“But I’m starting to feel more confident about Scotland now. You look at the lock situation and we have some really good young players coming through. We’ve got two good centres, Hoggy [Stuart Hogg] at the back. Throw in Sean Maitland and Tim Visser and we are starting to get good athletic rugby players.

“The back row is going to be competitive for the next few years. You throw in [Mike] Cusack and [Willem] Nel and I think that’s a pretty good base, I really do.

“We will always be exposed to injuries, so I wanted to make sure that we did the hard yards now. I wasn’t going to run away from it. I keep saying it would be easier to sit back and do the tried and tested, but if we got a bump or two then we would have felt we were in trouble.

“I want to feel that it is competitive and that we have the right people on the floor in our extended squad.”

He was supported by Richie Gray, the towering lock dropped in November and again after the Ireland match in February, but who has come back strongly.

“There is embarrassment obviously,” he said when asked about his feelings after the defeat. “At this level, to get 50 points put on you is tough to take and everyone’s heads are down. We wanted to turn in a better performance than we did and we let everyone down.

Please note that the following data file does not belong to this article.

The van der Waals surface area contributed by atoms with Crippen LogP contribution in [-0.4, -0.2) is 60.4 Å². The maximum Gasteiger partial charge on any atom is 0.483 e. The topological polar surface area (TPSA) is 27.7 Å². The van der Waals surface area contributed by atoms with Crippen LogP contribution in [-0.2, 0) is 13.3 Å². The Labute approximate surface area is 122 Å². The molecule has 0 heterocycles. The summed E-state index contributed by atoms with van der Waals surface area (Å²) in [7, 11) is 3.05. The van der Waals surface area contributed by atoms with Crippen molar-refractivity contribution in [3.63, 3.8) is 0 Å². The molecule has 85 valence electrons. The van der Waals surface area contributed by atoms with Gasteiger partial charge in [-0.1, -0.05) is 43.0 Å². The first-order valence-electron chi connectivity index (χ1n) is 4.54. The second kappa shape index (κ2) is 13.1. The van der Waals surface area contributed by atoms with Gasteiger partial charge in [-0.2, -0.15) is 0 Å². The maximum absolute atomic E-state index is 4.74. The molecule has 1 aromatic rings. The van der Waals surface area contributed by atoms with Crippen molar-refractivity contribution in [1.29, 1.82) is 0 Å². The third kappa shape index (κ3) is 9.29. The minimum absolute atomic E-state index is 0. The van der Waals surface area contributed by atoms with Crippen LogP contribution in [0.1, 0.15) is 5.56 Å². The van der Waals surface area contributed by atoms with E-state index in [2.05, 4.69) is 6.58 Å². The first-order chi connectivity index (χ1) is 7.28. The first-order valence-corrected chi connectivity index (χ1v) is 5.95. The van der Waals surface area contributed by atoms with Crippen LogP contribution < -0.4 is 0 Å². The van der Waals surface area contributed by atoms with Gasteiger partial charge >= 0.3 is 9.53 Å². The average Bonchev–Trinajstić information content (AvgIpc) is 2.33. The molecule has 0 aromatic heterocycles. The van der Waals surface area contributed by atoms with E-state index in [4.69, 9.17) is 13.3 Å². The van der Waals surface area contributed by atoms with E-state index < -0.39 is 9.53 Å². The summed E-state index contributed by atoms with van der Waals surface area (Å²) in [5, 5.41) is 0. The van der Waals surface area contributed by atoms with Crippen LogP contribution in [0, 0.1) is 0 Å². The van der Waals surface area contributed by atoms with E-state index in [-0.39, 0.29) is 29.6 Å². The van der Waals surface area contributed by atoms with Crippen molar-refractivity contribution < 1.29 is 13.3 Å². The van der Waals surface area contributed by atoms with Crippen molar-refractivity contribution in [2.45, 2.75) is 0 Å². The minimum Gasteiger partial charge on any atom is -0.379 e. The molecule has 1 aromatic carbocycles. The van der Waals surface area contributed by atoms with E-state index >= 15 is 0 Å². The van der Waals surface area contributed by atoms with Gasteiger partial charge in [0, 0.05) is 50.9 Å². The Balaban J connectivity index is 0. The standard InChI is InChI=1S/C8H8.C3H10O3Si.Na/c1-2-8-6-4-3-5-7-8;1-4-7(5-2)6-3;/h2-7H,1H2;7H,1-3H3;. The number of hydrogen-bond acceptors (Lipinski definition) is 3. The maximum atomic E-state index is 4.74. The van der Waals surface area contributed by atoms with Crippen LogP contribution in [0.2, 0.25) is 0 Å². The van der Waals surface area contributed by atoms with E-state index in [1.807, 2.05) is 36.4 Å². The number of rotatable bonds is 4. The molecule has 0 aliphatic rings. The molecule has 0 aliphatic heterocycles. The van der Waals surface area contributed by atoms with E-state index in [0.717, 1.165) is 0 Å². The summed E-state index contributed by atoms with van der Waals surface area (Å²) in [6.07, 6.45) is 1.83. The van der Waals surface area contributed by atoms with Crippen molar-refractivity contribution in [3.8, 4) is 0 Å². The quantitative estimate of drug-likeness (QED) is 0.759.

“But it won’t affect morale long-term. This was a humbling experience, but now we move into a new phase with a new coach coming in, go on a tour to the Americas and South Africa, and it’s time to build, but also time to start delivering results, to start delivering on the pitch in the build-up to the World Cup.

“We can compete at this level. We have beaten Italy away and should have beaten France last week. Let’s not deny that we were well beaten [by Wales] but if we’d been better after that [sending-off] and didn’t concede those two quick tries, then we could have started chipping away and getting penalties, because we held the ball for long periods of time in that second half. We can compete at this level but [against Wales] we got a lot of things wrong.

“Maybe we were a bit naive. We went down to 14 men but we still shouldn’t have conceded the way we conceded. It’s about getting our systems and structures right, so that when we go out on the big stage we get things right.”

As for Hogg, Gray said the players were acutely aware that his actions had given them little chance of a win, but were also sympathetic with the player, who apologised to them. Johnson did not look to spare him, insisting that it would merely be another test for the youngster in his maturing into a world-class Test performer.

“You know what he is like. He is a terrific lad, a great spark in the team. He’s everything you want in a person and a rugby player. He’s taking it tough, but he should. He just has to man up now and confront it. He will be better for it.”

The salient question is whether Scottish rugby will soon show signs of emerging from a continual period of learning, with or without Johnson’s involvement.